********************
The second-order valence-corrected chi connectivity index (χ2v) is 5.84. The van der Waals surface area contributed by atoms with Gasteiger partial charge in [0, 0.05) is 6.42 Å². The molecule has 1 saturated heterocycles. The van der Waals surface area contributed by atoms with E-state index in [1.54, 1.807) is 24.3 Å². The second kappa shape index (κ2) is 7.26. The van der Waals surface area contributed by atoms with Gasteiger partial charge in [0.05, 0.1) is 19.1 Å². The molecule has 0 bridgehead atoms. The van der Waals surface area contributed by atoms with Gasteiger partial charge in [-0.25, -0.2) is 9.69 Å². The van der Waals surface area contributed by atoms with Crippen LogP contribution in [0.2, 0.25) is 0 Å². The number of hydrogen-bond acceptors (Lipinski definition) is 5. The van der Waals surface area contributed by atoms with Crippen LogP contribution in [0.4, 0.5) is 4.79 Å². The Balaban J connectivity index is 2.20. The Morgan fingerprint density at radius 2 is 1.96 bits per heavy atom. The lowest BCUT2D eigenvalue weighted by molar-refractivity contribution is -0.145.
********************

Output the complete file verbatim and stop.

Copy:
The second-order valence-corrected chi connectivity index (χ2v) is 5.84. The van der Waals surface area contributed by atoms with Gasteiger partial charge in [0, 0.05) is 6.42 Å². The molecule has 1 saturated heterocycles. The van der Waals surface area contributed by atoms with E-state index in [1.54, 1.807) is 24.3 Å². The second kappa shape index (κ2) is 7.26. The van der Waals surface area contributed by atoms with Gasteiger partial charge in [0.05, 0.1) is 19.1 Å². The molecule has 0 bridgehead atoms. The van der Waals surface area contributed by atoms with Gasteiger partial charge in [-0.25, -0.2) is 9.69 Å². The van der Waals surface area contributed by atoms with Crippen LogP contribution in [0.2, 0.25) is 0 Å². The number of hydrogen-bond acceptors (Lipinski definition) is 5. The van der Waals surface area contributed by atoms with Crippen LogP contribution in [0.4, 0.5) is 4.79 Å². The Balaban J connectivity index is 2.20. The Morgan fingerprint density at radius 2 is 1.96 bits per heavy atom. The lowest BCUT2D eigenvalue weighted by molar-refractivity contribution is -0.145.